Amazon, the world’s largest online retailer, has gone to war with Facebook, the world’s biggest social media service. Amazon basically issued a declaration of war against Facebook when it filed a lawsuit against the administrators of more than 10,000 Facebook groups that the company alleges have been offering compensation to users in exchange for fake reviews.
Amazon does not only act like a retailer. It also serves as a middleman for countless sellers of both new and used goods. In this way, Amazon competes head to head with eBay. As such, every one of its web pages where a product is offered for sale also comes with a section where people can leave reviews of that product. But only people with verified Amazon accounts can leave reviews.
So, this is where Facebook comes into the picture.
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On Facebook, users can leave whatever reviews they like about anything on their pages or in various groups. A Facebook group about electronic appliances, for example, could be filled with user reviews about different kinds of computers or mobile phones. Therein lies the problem: A company could pay Facebook users to give its products good reviews, or give negative reviews to the competition.
In the past, people paid for numerous fake accounts to “like” or “follow” them on social media to make it look like they had millions of followers, or generate fake hits on their websites. But companies like Google and Facebook were able to identify the fake accounts and delete the. So now people need to resort to outright bribery for “likes” and so forth.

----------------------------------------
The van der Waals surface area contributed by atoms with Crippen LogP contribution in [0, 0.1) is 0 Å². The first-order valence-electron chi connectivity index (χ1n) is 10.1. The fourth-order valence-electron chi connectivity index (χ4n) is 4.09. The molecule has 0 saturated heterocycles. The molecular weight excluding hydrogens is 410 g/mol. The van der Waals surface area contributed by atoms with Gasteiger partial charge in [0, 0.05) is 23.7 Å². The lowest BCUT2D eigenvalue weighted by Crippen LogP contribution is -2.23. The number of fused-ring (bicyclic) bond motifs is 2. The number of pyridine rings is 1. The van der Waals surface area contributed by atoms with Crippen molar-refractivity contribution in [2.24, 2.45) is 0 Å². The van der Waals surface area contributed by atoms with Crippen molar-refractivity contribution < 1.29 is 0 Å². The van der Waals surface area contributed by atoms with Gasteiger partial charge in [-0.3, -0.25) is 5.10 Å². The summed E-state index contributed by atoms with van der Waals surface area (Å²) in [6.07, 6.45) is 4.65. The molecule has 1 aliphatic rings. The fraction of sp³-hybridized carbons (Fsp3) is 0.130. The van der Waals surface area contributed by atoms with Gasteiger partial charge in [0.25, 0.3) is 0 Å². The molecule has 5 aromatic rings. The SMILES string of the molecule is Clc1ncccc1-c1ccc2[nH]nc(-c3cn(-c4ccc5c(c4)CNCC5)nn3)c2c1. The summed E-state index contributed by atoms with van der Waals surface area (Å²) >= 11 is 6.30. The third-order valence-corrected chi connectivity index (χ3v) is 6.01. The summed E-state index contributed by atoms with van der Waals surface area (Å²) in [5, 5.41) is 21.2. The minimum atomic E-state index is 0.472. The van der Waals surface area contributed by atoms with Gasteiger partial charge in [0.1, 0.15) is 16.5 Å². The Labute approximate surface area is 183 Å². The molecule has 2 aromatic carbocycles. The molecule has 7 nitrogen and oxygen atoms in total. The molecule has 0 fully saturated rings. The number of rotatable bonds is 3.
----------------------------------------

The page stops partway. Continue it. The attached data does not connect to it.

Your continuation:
This is what Amazon alleges is happening.
One novelty here is Amazon’s insistence that Facebook reveal the identities of the various people that run the groups in question. These people are known as “administrators” and companies like Facebook never want to unmask them as such people depend on remaining anonymous from whoever might not like what they say or do. Revealing their identities, companies like Facebook feel, will hurt their businesses because it will discourage others from using their services.
But Meta, Facebook’s parent company, is already cooperating with Amazon and says that it removed thousands of fake groups like the ones listed in the Amazon complaint.
For example, according to the Amazon lawsuit, one group called “Amazon Product Review” included more than 43,000 members. Amazon asserts that this group offered refunds to people who were willing to leave bogus reviews on products they had bought through Amazon like camera tripods and car stereos.
“Amazon Varified Buyer & Seller” is listed as another such alleged fake group that had more than 2,500 members. According to the lawsuit, its administrators allegedly sought out fake reviews, and offered them to Amazon sellers, charging $10 per review.
Facebook is clearly in no position these days to refuse to take action when presented with such complaints. Ever since it allowed the proliferation of fake news feeds during the 2016 American elections it has been under government scrutiny everywhere. And its Instagram messaging service is also under the microscope these days after it allowed the proliferation of malicious posts and what is known as trolling,